Of course, these qualities are not limited to the hybridizers... Does it not require imagination to come up with a pleasing garden design? And who can say that the truly great and memorable gardens are not also inspired?

The current avatar image is that of a volunteer daylily seedling showing cristation.
[Last edited by Polymerous - Feb 14, 2015 12:50 AM (+)]
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Name: Lisa Klette
Dayton, KY (Zone 6a)
Daylilies Garden Art Plant and/or Seed Trader Region: Kentucky Hostas Sempervivums
Dahlias Celebrating Gardening: 2015
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Lilydaydreamer
Feb 13, 2015 11:37 PM CST
Infertile

Some beautiful daylilies refuse to set a pod. Others have sterile pollen.
Love what you teach and teach what you love!
Name: Hilary Picton
Dousland, Devon UK (Zone 9a)
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Halfprice
Feb 14, 2015 12:14 PM CST
How about Irresistable! This is why we are all hooked!
Name: Char
Vermont (Zone 4b)
Daylilies Forum moderator Garden Ideas: Master Level Celebrating Gardening: 2015 Hosted a Not-A-Raffle-Raffle Region: Vermont
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Char
Feb 14, 2015 7:09 PM CST

Moderator

Imagination and inspiration....said perfectly.

I don't think I've ever seen a moon garden before...beautiful! What makes a moon garden, because it is all white or because it is all white it glows with the light of the moon? Clematis tangutica covers two large trellises in my display garden. In the fall when they are covered with white seed heads the moonlight makes them glow.

The iris are always a sign the daylilies are not far behind here, too. A little dark purple dwarf edges many of the beds, white and blue flags and the huge blooms of a few different Iris ensata brighten the garden after the daffodils fade.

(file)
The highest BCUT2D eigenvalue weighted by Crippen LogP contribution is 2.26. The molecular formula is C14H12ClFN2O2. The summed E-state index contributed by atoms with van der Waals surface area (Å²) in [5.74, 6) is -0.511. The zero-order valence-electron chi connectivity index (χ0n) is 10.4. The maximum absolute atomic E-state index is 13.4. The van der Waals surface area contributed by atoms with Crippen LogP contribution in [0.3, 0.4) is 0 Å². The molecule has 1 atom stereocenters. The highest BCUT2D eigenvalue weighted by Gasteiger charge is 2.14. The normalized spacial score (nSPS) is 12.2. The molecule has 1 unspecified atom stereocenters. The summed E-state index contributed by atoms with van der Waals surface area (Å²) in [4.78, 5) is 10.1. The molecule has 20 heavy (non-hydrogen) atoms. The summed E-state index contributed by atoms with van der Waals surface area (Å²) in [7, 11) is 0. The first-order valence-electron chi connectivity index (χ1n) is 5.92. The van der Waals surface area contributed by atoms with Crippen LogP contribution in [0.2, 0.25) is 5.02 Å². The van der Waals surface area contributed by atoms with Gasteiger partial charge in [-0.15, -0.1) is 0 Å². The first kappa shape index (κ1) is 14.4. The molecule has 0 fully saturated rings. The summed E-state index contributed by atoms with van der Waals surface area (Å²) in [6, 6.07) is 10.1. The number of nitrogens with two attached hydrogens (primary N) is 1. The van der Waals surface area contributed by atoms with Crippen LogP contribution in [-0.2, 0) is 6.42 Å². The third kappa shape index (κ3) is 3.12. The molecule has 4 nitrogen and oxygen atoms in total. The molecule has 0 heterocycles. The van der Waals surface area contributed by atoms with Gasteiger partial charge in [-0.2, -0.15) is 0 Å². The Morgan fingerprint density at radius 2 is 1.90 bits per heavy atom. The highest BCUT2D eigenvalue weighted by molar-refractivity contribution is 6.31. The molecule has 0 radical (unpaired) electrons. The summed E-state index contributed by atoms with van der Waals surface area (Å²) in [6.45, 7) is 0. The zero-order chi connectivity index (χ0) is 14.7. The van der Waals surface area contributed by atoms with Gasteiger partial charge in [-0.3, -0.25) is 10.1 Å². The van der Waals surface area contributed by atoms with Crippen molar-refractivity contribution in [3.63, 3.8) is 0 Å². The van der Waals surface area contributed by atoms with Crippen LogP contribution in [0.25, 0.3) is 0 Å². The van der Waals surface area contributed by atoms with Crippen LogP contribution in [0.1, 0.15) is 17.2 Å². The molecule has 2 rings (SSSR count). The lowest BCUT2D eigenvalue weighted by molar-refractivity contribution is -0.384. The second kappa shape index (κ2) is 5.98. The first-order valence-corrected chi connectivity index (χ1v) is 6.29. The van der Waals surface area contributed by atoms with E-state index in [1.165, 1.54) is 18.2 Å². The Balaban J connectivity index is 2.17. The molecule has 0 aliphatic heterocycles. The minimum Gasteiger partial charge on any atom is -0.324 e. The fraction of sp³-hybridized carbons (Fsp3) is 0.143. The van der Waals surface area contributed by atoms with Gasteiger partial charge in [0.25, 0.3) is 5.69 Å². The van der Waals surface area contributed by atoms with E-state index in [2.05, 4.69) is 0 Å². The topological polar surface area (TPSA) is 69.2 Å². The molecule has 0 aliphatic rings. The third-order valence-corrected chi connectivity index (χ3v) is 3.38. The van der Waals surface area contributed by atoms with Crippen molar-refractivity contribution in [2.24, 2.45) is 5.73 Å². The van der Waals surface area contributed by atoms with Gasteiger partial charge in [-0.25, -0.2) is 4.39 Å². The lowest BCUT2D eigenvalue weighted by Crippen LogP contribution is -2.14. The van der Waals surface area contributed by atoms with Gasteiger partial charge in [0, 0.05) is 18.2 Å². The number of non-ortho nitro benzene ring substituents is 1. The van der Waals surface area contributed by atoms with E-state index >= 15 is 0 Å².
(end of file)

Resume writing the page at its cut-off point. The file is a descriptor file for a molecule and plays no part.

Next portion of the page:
Inspection for me also includes checking the "bait" plants every day early in the spring. The deer here like to nibble on the hosta, hibiscus, phlox, aster, asiatic and oriental lillies in the late spring before they go for the daylilies. When I see those plants have been nibbled then I know to get out my deer supplies... motion sensors and a big antique wooden noisemaker....sounds a little weird I'm sure. The motion sensors go off during the night when the deer enter the garden, I go out and start cranking the noisemaker...After one or two nights this generally takes care of the problem. They have plenty of other options for feeding than the garden of a cranky gardener. Big Grin
South San Francisco Bay Area (Zone 9b)
"The mountains are calling..."
Region: California Garden Photography Garden Procrastinator Daylilies Pollen collector Dog Lover
Moon Gardener Irises Heucheras Vegetable Grower Garden Ideas: Level 1 Celebrating Gardening: 2015
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Polymerous
Feb 14, 2015 9:44 PM CST
Char, to answer your question on Moon Gardens, two summers ago I started a thread on them over in the perennials forum. The thread also includes a modest discussion on daylilies in a Moon Garden, so you might find it of interest. The thread "Moon Gardens" in Perennials forum .

I hadn't really considered inspection, although you and Larry are correct in the need for constant surveillance. Glare Right now I am inspecting the daylilies for rust Grumbling , during the wetter part of the year there is need to survey for slugs and snails, and right around early May the deer will start raiding the daylilies... first those in the Back 40 (my version of sentinels, as it were), and then the Near 40 (the area between the house and the creek).

(Our property is difficult to fence against deer, by reason of property line placement and the creek. We were thinking of fencing the creek two summers ago, but DH changed his mind, for fear of a "concentration camp" like look. I reluctantly had to agree, but that means there will always be some level of deer incursion. We have done what we reasonably can, and for the rest, it is sprays (which don't work well) and Fear of Dog.)